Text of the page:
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Vancouver: A (Hungry) Diner's Tour

We’re wrapping up our May food issue here at Travel + Leisure, and the delectable stories we’ve dished up (don’t read this one on an empty stomach, you just may eat the pictures) simply reaffirmed to me how vital a component dining is to a memorable travel experience. I, for one, explore a locale with both my eyes and my stomach. So, intrepid gastronaut that I am, on my first trip to Vancouver recently I saw all the sights (don’t miss the random Jimi Hendrix shrine tucked into the outskirts of Chinatown, or, if you have children, the wonderful Kids Market on Granville Island) while still squeezing in meals that ran the gamut from high-end to hole-in-the-wall, each worth writing home about. So let’s pretend you all are “home,” and here goes my paean.

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Upscale After a brutal series of flight mishaps, I made it to Vancouver a few hours later than anticipated—but fortunately, just in time for a coveted dinner reservation at the Hawksworth restaurant at the Rosewood Hotel Georgia. Canadian superstar chef David Hawksworth serves inventive riffs on regional cuisine, like a hearty shot of sunchoke soup with lobster and celery or roasted Pacific sablefish doused in tom yum broth. Upon hearing that I don’t drink, the waiter rattled off innovative nonalcoholic options—an array far more extensive and exciting than the piña colada/strawberry daiquiri clichés I’ve grown accustomed to on mocktails lists—and the fizzy blueberry-lavender lemonade danced on my taste buds as I pondered the menu. Ever since it opened last summer, Hawksworth has been anointed the hottest table in town, and the art-filled dining rooms attract the who’s-who of the Vancouver (and international) elite. But I was a little too preoccupied with my seasonal veal special to trouble myself with celeb-spotting.

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Farmers’ Market After a quick breakfast, I embarked on a whirlwind tour of Vancouver’s neighborhoods, ending up on charming, artsy Granville Island in time for lunch. The stalls at the Public Market were buzzing with discerning cooks seeking the freshest produce and tourists on a quest for great meals. I meandered through the warren of stalls in the covered food hall, senses overwhelmed by the sights, sounds, and smells, and tummy overwhelmed by all the options. The glutton that lurks within my 90-pound frame couldn’t decide between a hearty savory crêpe or investing my daily calorie ration on house-made fudge, until finally settling on a French onion pot pie from A La Mode washed down with a peach smoothie from Nons. I perched myself on a window seat and prodded the flaky crust with my spoon, unleashing curls of steam that seeped out to warm my nose, and quietly laughing at the cold passersby strolling along the waterfront. Bliss.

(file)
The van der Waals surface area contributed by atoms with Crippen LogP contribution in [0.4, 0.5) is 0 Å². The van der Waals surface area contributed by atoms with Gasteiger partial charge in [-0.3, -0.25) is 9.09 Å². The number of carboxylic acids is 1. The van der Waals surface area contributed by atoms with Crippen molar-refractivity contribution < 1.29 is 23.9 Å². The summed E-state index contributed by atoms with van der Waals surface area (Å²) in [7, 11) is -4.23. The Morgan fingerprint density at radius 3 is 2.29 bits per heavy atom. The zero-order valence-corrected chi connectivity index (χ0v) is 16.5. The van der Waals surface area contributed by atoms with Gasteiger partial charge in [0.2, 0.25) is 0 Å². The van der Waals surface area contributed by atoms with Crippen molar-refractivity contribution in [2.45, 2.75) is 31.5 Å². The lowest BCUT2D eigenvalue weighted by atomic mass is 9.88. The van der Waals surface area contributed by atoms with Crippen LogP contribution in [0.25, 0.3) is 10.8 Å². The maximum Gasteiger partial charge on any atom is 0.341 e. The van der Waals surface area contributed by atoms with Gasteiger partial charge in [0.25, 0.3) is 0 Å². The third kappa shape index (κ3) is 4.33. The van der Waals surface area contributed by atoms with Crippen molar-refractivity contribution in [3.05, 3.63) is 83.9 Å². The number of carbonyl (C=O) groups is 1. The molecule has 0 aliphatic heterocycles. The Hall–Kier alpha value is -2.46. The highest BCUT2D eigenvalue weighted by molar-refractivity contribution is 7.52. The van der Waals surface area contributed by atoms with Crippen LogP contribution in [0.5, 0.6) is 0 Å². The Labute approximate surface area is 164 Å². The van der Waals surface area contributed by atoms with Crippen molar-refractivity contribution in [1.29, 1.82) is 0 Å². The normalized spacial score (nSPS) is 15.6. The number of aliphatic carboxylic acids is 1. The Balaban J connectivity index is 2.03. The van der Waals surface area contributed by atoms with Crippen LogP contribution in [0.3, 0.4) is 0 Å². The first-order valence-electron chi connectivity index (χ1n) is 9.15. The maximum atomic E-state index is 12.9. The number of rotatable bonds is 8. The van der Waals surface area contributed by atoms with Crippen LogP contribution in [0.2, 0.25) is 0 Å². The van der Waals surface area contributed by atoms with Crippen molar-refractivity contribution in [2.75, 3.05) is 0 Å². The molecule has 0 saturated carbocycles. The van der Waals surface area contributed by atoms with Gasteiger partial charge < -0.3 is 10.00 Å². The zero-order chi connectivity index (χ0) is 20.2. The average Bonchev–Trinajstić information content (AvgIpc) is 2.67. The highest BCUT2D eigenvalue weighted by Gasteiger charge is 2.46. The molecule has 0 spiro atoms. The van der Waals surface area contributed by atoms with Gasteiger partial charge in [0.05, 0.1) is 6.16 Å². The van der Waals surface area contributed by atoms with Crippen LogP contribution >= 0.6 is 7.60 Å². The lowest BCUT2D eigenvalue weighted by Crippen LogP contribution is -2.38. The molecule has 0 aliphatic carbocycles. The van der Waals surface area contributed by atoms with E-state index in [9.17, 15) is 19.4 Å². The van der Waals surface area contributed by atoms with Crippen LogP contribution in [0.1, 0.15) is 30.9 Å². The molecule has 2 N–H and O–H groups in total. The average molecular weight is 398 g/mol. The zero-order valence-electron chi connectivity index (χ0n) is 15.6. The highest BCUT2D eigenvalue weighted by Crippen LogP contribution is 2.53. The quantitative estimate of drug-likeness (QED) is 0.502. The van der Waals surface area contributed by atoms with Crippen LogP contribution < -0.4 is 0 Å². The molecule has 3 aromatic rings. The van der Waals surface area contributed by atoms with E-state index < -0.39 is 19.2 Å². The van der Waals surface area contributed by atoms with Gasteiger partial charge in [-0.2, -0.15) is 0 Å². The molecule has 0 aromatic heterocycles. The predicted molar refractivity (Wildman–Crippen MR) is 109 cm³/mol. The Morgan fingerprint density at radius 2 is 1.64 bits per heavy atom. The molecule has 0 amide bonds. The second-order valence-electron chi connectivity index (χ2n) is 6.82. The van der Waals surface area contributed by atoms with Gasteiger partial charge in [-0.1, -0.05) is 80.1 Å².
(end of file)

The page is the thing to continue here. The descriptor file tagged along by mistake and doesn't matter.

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Ethnic When I solicited my Twitter followers and Facebook friends for recommendations, one name kept popping up: Simba’s Grill, in the West End neighborhood. Ready to fuel up after working up an appetite shopping along Robson Street, I went to learn what exactly constitutes “African fusion.” The small space is done up in décor personally sourced from Kenya by the eponymous Simba, and if you’re lucky, Simba himself will be on hand to help you navigate the menu. I was a little weary of the barbecue chicken liver and the grilled ostrich, but Simba guided me to a plate of kuku choma, succulent barbecue chicken fingers served with tamarind, coconut, mango, and piri-piri sauces. Great call, Simba, but as good as it was, it was a little too much for me to finish on my own, so I packed it for a midnight snack. Big mistake. As I learned that evening, Simba’s is best eaten on the spot, unless you prefer your hotel rooms to be of the fragrant variety.

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Trendy A friend suggested a late-night rendezvous at Judas Goat Taberna, a cozy 28-seat tapas bar in hip Gastown's intriguingly named Blood Alley. We were handed pencils with our printed menus to tick off our orders and submit our selections to the server, and we went a little X-happy and ordered most of the menu: beef-brisket meatballs, Spanish cheeses, tuna-and-olive pinxtos, duck confit with foie gras terrine... almost all of it excellent, though there were a few misses (I guess I’m just not ready for braised beef tongue, especially not when it looks so... tongue-like).


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Lowbrow I’m a firm believer that, in order to truly experience a new culture, one must immerse oneself in that region’s processed, packaged, and unhealthy offerings. Grocery stores are a great window into the dietary habits of an unfamiliar society, and their junk-food aisles reveal volumes. So I made a pilgrimage to a Safeway near my hotel to stock up on chips, chocolate, and other treats I would only be able to find north of the border—you know, really authentic stuff. Laugh all you want, but my maple cream cookies were a hit at the office that Monday.

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So there you have it, the prandial highlights of 36 hours spent eating my way through Vancouver. Man, I lead a tough life.

 

 2010-hs-sarah-khan3jpgSarah Khan is a copy editor at Travel + Leisure. You can follow her on Twitter @BySarahKhan.

Photos courtesy of Hawksworth and Sarah Khan

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